Now that we've looked at the best performers, let's saunter over to the bottom of the lists and take a look at the worst offensive performers according to wRC+.

2012

'13

2013

‘12

1

Dee Gordon

N/A

Jeff Keppinger

N/A

2

Cliff Pennington

N/A

Ike Davis

134/156

3

Alexei Ramirez

149/165

Mike Moustakas

52/156

4

Robert Andino

N/A

B.J. Upton

121/156

5

Justin Smoak

N/A

Miguel Montero

64/156

6

J.J. Hardy

92/165

Ruben Tejada

N/A

7

Jamey Carroll

N/A

Greg Dobbs

N/A

8

Michael Young

119/165

Placido Polanco

137/156

9

Cameron Maybin

N/A

Aaron Hicks

N/A

10

Brandon Crawford

81/165

Ben Revere

N/A

In addition to the lists of players I have also included where said players ranked in the other year. Those with "N/A" listed did or do not possess enough plate appearances to qualify. In the 2012 list we have some underperformers as well as plain bad offensive players. Most agree that Michael Young had an exceptionally poor season in 2012, and few thought he could keep up such abysmal numbers. Young has proven this prediction correct thus far in 2013, improving to a wRC+ that better befits his age and current level of talent. Brandon Crawford has seriously picked up his hitting in 2013, showing that he isn't just a defensive wizard for the Giants.

Players like Jamey Carroll, Dee Gordon, Alexei Ramirez, and Robert Andino have never performed well offensively, and finding them at the bottom of a list of wRC+ rankings shows only that these players haven't changed or must improve at the plate if they are to become everyday players in the future. Taking a look at the 2013 worst of the worst we find some interesting names. B.J. Upton, Miguel Montero, Mike Moustakas stand out like sore thumbs as players significantly underperforming in 2013. These three have been just better than statues at the plate, leading to negative value added overall for Montero and Moustakas. If not for some fantastic defensive and base running numbers from Bossman Junior, Upton would join the group of negative wins added.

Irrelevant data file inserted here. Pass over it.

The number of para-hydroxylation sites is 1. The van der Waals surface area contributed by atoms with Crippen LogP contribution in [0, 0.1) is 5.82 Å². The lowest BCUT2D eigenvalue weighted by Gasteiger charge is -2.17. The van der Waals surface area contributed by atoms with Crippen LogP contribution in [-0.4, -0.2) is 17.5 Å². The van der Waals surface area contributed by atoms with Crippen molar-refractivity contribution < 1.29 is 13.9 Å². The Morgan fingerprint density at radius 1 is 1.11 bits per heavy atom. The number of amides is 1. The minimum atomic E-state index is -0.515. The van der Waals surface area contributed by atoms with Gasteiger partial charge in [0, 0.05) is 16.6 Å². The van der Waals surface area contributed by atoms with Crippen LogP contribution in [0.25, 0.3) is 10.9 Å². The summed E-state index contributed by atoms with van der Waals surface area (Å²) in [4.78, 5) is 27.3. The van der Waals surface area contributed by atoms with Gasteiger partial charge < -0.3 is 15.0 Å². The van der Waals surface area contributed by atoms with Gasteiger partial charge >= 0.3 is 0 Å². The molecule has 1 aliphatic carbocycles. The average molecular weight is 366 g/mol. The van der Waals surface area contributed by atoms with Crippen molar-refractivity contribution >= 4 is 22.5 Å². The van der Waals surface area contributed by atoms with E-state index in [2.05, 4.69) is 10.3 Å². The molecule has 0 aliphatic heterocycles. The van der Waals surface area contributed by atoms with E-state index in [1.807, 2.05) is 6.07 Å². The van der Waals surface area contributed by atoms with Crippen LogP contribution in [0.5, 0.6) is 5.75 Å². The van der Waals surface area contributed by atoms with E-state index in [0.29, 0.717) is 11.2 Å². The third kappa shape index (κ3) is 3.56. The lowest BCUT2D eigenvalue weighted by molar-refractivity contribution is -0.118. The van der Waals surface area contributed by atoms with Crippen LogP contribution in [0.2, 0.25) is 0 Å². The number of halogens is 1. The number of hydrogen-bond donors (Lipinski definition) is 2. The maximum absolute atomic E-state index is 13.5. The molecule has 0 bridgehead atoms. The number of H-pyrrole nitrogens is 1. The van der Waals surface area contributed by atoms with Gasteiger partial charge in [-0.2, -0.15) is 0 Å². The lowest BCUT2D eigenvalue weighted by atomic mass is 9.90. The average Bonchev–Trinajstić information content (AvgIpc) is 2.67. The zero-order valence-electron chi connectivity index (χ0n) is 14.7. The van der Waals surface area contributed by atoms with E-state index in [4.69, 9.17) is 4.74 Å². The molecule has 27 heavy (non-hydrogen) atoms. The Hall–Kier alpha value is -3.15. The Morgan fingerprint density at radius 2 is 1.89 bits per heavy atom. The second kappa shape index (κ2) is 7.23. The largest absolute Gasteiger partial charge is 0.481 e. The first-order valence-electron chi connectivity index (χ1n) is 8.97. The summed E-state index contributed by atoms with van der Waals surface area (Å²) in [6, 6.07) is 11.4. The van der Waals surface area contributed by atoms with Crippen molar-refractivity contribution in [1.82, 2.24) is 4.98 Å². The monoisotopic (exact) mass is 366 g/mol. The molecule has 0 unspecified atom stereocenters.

Interestingly though, players like Upton and Ike Davis, both started off slowly in 2012 as well as thus far in 2013. Both players finished better than they began and ended the 2012 season with respectable enough numbers to keep their heads above water. In Upton's case it was enough to secure him a lucrative offseason contract from the Braves. It's possible that neither player will recover from their current paltry 2013 numbers, but of the players listed in the bottom 10, those would be the two that I could see bouncing back. The most interesting name on the list is Jeff Keppinger. Keppinger seems as though he played for a contract in 2012. His inability to add any value, hitting-wise, defensively, or on the bases makes me think he's either secretly injured, played well last year to secure more money going into free agency, or that he's intentionally making the Rays look ever smarter than we already thought. Keppinger may have dug himself a hole with no way out.

It's always fun and vital to stop and look around every once in a while. Maybe in a few weeks, when the 2013 season is truly at the half way point I'll revisit this, but for now, some of the findings are remarkable. Remember to take stock of everything, and compare current circumstances to those in the past, it makes you a better person, and in this case, a more knowledgeable baseball fan.